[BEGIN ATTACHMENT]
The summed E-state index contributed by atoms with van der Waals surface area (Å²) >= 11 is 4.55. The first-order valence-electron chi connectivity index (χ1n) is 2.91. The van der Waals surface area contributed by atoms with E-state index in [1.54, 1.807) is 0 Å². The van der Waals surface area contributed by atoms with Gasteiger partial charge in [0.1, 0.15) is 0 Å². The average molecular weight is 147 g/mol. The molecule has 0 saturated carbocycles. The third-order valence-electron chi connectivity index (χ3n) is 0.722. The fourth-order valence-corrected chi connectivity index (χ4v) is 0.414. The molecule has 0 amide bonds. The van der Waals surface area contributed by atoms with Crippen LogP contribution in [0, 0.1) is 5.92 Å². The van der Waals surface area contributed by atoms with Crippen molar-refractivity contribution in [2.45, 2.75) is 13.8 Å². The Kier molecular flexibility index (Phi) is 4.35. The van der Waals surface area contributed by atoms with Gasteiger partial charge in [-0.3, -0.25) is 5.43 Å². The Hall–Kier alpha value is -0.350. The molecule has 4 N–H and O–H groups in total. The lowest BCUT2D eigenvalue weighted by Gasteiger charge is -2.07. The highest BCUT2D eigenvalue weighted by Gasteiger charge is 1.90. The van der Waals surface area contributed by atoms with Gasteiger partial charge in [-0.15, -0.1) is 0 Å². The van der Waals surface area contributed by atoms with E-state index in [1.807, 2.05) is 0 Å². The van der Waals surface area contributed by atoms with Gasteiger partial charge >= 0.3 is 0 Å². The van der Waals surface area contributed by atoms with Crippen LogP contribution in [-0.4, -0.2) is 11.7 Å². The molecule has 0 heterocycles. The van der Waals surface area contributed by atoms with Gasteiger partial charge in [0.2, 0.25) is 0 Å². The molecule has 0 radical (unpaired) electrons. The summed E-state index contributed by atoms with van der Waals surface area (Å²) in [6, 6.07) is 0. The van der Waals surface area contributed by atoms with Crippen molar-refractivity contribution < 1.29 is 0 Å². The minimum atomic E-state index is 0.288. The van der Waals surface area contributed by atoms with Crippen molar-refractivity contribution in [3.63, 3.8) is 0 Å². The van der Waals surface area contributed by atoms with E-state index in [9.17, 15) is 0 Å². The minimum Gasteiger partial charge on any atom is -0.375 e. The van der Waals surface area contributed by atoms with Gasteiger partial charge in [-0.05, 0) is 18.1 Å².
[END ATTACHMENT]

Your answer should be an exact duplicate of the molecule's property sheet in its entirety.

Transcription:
The summed E-state index contributed by atoms with van der Waals surface area (Å²) >= 11 is 4.55. The first-order valence-electron chi connectivity index (χ1n) is 2.91. The van der Waals surface area contributed by atoms with E-state index in [1.54, 1.807) is 0 Å². The van der Waals surface area contributed by atoms with Gasteiger partial charge in [0.1, 0.15) is 0 Å². The average molecular weight is 147 g/mol. The molecule has 0 saturated carbocycles. The third-order valence-electron chi connectivity index (χ3n) is 0.722. The fourth-order valence-corrected chi connectivity index (χ4v) is 0.414. The molecule has 0 amide bonds. The van der Waals surface area contributed by atoms with Crippen LogP contribution in [0, 0.1) is 5.92 Å². The van der Waals surface area contributed by atoms with Crippen molar-refractivity contribution in [2.45, 2.75) is 13.8 Å². The Kier molecular flexibility index (Phi) is 4.35. The van der Waals surface area contributed by atoms with Gasteiger partial charge in [-0.3, -0.25) is 5.43 Å². The Hall–Kier alpha value is -0.350. The molecule has 4 N–H and O–H groups in total. The lowest BCUT2D eigenvalue weighted by Gasteiger charge is -2.07. The highest BCUT2D eigenvalue weighted by Gasteiger charge is 1.90. The van der Waals surface area contributed by atoms with Gasteiger partial charge in [-0.15, -0.1) is 0 Å². The van der Waals surface area contributed by atoms with E-state index in [1.807, 2.05) is 0 Å². The van der Waals surface area contributed by atoms with Gasteiger partial charge >= 0.3 is 0 Å². The van der Waals surface area contributed by atoms with Crippen LogP contribution in [-0.4, -0.2) is 11.7 Å². The molecule has 0 heterocycles. The van der Waals surface area contributed by atoms with Gasteiger partial charge in [0.2, 0.25) is 0 Å². The molecule has 0 radical (unpaired) electrons. The summed E-state index contributed by atoms with van der Waals surface area (Å²) in [6, 6.07) is 0. The van der Waals surface area contributed by atoms with Crippen molar-refractivity contribution < 1.29 is 0 Å². The minimum atomic E-state index is 0.288. The van der Waals surface area contributed by atoms with Crippen molar-refractivity contribution in [3.63, 3.8) is 0 Å². The van der Waals surface area contributed by atoms with E-state index in [9.17, 15) is 0 Å². The minimum Gasteiger partial charge on any atom is -0.375 e. The van der Waals surface area contributed by atoms with Gasteiger partial charge in [-0.05, 0) is 18.1 Å².